The side of Jupiter away from the Great Red Spot is still showing only very thin, broken traces of the South Equatorial Belt (SEB). The SEB is normally about as wide and dark as the North Equatorial Belt, seen here below center. The SEB probably still exists but is hidden under a new layer of white, high-altitude ammonia clouds. These clouds could start to clear at any time, allowing a view once again of the belt below.

    S&T's Sean Walker took this image from New Hampshire on the morning of July 31st, at 7:47 UT. The satellite at lower right is sulfury Io.

    S&T: Sean Walker

    Jupiter (magnitude –2.7, in Pisces) rises around the end of twilight and shines high in the southeast by midnight. It's highest in the south before dawn — the brightest starlike point in the morning sky.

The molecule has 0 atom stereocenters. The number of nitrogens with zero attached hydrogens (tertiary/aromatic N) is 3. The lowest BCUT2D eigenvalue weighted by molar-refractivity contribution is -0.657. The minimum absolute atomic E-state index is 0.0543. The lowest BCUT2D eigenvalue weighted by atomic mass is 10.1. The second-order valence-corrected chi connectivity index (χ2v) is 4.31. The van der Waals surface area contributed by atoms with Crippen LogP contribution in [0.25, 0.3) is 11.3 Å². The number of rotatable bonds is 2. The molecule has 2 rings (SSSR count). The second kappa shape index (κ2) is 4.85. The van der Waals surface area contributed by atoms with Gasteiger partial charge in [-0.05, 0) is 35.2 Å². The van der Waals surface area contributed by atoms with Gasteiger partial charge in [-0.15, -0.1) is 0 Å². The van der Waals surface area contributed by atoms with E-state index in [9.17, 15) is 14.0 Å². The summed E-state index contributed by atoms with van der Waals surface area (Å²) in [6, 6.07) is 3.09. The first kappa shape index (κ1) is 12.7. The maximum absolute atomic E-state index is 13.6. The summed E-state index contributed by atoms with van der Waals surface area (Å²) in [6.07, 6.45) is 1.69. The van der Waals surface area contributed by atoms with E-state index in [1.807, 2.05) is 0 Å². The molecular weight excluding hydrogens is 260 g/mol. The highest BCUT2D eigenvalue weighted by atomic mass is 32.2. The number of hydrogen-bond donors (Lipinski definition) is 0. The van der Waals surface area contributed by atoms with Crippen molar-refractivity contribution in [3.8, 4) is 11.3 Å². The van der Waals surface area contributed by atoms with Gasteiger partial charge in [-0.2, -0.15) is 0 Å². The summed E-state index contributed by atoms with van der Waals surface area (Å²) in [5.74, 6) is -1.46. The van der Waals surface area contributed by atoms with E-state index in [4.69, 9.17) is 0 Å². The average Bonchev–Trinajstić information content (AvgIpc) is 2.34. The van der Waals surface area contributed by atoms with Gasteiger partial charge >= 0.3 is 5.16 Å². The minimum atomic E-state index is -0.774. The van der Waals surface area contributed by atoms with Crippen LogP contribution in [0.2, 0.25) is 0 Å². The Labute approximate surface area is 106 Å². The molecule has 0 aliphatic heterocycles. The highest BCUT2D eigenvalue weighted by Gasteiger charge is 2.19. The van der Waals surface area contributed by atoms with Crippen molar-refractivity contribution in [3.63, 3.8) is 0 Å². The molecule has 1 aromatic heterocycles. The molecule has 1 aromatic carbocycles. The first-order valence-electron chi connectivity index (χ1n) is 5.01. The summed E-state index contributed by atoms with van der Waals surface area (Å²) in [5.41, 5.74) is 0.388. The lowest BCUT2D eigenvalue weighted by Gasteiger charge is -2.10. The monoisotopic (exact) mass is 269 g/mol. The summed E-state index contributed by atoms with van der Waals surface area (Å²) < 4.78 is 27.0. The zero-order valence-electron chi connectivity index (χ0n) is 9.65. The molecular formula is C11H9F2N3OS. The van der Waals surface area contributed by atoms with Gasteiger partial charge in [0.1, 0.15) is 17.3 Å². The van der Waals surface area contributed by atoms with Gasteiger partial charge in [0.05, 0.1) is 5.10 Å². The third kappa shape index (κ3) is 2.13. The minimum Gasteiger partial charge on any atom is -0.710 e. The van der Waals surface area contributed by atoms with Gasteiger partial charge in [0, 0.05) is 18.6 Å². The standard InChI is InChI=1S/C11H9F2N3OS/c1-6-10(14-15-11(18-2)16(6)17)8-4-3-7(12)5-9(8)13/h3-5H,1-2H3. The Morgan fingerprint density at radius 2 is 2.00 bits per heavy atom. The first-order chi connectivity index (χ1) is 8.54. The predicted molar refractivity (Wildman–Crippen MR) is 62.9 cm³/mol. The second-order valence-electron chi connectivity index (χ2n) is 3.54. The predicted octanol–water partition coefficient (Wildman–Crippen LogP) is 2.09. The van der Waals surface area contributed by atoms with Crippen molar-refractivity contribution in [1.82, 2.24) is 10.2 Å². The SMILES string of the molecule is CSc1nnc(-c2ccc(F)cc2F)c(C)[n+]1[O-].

Jupiter's Great Red Spot is near System II longitude 150°. Assuming it stays there, here's a list to print out of all the Great Red Spot's predicted transit times for the rest of 2010.

    Saturn (magnitude +1.1) is the slightly brighter of the two planets upper left of Venus in evening twilight. (The other is Mars.)

    Uranus (magnitude 5.8, in Pisces) is 3° west of Jupiter. In a telescope Uranus is only 3.6 arcseconds wide, compared to Jupiter's 46″.

    Neptune (magnitude 7.8, at the Aquarius-Capricornus border) is up in good view by late evening. See our finder charts for Uranus and Neptune in 2010.

    Pluto (magnitude 14, in northwestern Sagittarius) is highest in the south after dark — and now the Moon is gone. See our big Pluto finder charts in the July Sky & Telescope, page 60.

    All descriptions that relate to your horizon or zenith — including the words up, down, right, and left — are written for the world's mid-northern latitudes. Descriptions that also depend on longitude (mainly Moon positions) are for North America. Eastern Daylight Time (EDT) equals Universal Time (also known as UT, UTC, or GMT) minus 4 hours.